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ImpACT your world – the story behind the communications conference in Armenia.

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Arriving after long travelling from 13 different countries around , we had the chance to see the center of Yerevan before heading to the mountainous town of Dilijan. First impressions were of a gray communist country with poor infrastructure, as the holes in the roads were making our cab from the airport to the city shake and us jumping up and down on the back seat. As if to compensate the poor first impressions, The Republic Square in the city center, meant to resemble a traditional Armenian rug from above, was making you feel warmness and was grabbing you with its beauty in each direction you look at. The pedestrian valley near to it, as if to prove the discrepancy with the communist past, was full of fancy shops and posh cars passing through.
Later travelling up the mountains of Armenia to Dilijan, revealed more of the real treasure of the country – its nature. At arrival we were kindly welcomed from the hotel staff of hotel Dghyak, warm people who as we would later understand were unable to say no to any request and were disposable to help us at any time of the day. As Dilijan is famous for its forestry and waters, we were enjoying green surrounding, fresh air and mineral water during our stay. Probably the good food and the healthy environment were some of the reasons the city was referred to as the place where “people forget death”.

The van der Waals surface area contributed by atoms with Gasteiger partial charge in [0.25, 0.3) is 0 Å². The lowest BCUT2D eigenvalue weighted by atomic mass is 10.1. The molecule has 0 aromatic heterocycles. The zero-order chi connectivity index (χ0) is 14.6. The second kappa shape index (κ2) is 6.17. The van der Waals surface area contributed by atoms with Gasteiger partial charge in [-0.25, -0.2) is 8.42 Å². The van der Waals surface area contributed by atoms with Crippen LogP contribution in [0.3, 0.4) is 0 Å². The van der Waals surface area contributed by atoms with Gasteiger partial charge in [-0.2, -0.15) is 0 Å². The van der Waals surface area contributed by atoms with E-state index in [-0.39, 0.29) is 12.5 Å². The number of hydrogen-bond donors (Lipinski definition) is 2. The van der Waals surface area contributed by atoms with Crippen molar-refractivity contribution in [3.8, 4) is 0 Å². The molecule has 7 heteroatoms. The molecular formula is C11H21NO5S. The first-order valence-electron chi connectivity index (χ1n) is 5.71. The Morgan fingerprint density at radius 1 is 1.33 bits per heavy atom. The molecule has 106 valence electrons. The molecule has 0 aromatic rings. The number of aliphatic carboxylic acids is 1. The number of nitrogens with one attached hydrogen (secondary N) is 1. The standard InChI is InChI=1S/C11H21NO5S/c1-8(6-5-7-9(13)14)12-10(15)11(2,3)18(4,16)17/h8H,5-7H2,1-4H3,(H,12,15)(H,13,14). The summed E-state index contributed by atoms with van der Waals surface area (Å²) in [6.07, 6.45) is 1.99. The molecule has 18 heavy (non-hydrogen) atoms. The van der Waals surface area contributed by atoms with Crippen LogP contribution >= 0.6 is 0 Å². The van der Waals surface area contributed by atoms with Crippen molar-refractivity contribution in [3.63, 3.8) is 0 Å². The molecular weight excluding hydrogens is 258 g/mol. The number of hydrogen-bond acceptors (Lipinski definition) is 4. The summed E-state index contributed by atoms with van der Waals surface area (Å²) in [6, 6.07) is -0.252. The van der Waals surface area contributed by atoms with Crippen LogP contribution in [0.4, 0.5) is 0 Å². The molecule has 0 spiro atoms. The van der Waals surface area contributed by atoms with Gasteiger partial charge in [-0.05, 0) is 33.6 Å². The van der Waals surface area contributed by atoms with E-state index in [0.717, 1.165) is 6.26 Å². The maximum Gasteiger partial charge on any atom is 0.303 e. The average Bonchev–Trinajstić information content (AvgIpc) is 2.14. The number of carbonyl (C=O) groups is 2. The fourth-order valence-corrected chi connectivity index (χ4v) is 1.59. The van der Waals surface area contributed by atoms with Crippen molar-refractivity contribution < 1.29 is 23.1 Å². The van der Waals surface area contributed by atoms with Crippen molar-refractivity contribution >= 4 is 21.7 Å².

Initially we were thinking that we have come to the end of the world, and as if Armenia wasn’t far enough from home, we had climbed up to the mountain tops in the town of Dilijan. But soon as our sessions had started it would all make sense – despite being so far up and detached, we could still ImpACT our worlds. Armenia, as a mountainous country, with lots of villages and towns up high, reaching up to 4090metres is probably the only country situated that high up having almost 50% usage of internet. It is exactly at such places that people are most active in the cyber space.locals
The “getting to know each other” beginning sessions of the seminar made me realize that we are all from very different backgrounds, cultures but we have a lot in common and a lot to learn from each other. Exploring the city and getting to know the locals was an amazing experience, which did not only help us to understand better the local culture, meals, explore their monuments, bazaars but it was also a nice teamwork, helping us find out more about one another. The “little Switzerland of Armenia”, as Dilijan was sometimes referred as, was very friendly and hospitable. The locals were kind enough to offer us a ride, to show us their homes and art, explain us their culture and particularities. Many of the locals we met were part of the military force of Armenia but their duties did not prevent them from spearing a moment to speak with the new coming strangers invading in their town.